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Shopping For A New Employee Benefits Broker: The RFP Process

Jeff Griffin

It’s certainly up for debate whether or not an RFP (Request for Proposal) is really the best method of finding a new employee benefits broker for your business. Nevertheless, if you’re planning on issuing an RFP for a new employee benefits advisor, it’s important to do it right. 

After all, a relationship between you and your employee benefits broker can span 10 years or more. Shouldn’t you strive for the best partnership imaginable? The RFP process is a time-consuming one, but when it’s done well, it creates a fruitful relationship with a trusted and highly valued business partner for years (and hopefully decades) to come.

Here’s a complete guide to issuing an RFP for employee benefits — and don’t forget to download our RFP template for additional help with getting started!

Writing an Employee Benefits RFP

First Things First: What is an RFP?

A request for proposal is “a type of bidding solicitation in which a company or organization announces that funding is available for a particular project or program, and companies can place bids for the project's completion.” In the case of employee benefits, a company is saying that they’re interested in hiring an employee benefits broker and that they’re open to new advisors.

In a way, an RFP is a little bit like a job description, stating exactly what the issuing company needs, from resources to reporting to cost-saving initiatives, and will ultimately help them codify the evaluation criteria on which the vendors’ proposals will be assessed. Essentially, the RFP should ensure all parties are on the same page in terms of requirements.

Additionally, RFPs should include background on the issuing organization, such as its lines of business, needs and expectations, as well as a set of specifications that describe the ideal solution.

Why an RFP?

It’s important to ask yourself why you’re issuing an RFP in the first place. Do you have performance issues with your current employee benefits broker? Is it a required diligence obligation? Are you simply canvassing the marketplace to see if there are better options available than your current benefits broker? Or are you looking to hire an employee benefits advisor for the first time?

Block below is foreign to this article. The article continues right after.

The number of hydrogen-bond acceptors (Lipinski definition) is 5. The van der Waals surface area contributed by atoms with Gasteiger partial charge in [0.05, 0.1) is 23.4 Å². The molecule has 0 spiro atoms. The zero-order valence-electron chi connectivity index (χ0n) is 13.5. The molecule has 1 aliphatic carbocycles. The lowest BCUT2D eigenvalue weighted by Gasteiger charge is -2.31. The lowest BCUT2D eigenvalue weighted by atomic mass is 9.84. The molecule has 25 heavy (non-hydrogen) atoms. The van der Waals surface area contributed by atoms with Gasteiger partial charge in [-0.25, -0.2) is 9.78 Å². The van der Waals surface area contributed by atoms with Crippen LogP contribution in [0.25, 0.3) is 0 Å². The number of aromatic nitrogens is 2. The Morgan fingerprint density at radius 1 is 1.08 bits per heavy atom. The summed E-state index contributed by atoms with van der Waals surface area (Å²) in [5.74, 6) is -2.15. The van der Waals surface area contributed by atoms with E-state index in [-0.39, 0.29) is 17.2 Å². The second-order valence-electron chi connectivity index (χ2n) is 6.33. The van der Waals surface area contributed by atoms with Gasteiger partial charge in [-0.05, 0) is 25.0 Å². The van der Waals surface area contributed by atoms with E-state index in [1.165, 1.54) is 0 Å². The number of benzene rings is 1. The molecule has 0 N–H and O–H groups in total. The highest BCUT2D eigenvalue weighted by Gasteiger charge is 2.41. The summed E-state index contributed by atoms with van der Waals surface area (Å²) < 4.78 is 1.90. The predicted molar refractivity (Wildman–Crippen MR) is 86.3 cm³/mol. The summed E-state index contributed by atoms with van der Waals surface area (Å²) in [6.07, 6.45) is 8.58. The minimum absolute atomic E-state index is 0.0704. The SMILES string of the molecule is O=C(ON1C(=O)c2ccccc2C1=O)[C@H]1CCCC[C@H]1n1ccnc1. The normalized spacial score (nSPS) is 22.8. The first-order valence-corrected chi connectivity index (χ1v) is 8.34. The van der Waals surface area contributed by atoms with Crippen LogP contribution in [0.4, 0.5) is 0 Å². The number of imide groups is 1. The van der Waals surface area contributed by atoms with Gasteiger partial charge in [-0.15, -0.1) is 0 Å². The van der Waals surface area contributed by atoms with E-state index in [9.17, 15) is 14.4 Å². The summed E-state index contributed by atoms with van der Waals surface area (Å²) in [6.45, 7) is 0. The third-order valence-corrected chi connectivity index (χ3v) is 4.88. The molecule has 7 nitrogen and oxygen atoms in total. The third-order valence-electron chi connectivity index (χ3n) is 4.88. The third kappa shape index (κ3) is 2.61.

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Topics: Employee Benefits, employers, employee benefits broker, rfp

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Why Your Business Needs an Employee Benefits Insurance Broker

David Rook

Like all business owners, you’re trying to navigate the murky waters of health insurance and other employee benefits. It’s time-consuming, frustrating, and ultimately not a subject you're well- versed in.

In an effort to help, someone recently suggested you use an employee benefits broker. You’re not even sure what they do and you don’t want to spend extra money on them. You've also heard of other options, such as PEOs, payroll vendors, HR software platforms and the SHOP exchange. How do you sort through all of these options and confidently make the right decision?

We're admittedly a little bias on the topic, but we highly recommend you start this process by simply talking to a benefits broker. If you don't know any (and even if you do), gather a few recommendations from your peers within other organizations. Just make sure you initiate your consultation with a trusted broker who is well regarded in the industry and your market. A broker with a solid reputation will help you quickly assess all of your options and will, in all likelihood, be completely upfront with you in the event they aren't your best option.

Once you decide to move forward with an employee benefits broker, they'll guide you through sound analytical and strategic reasoning for the benefit decisions you are making for your workforce.  Employee benefit brokers are far more affordable than you might think and good ones can be invaluable to a business, paying for themselves many times over in the savings they generate for you. Brokers are especially helpful to small businesses with skeleton HR departments but are equally as useful to well-staffed operations.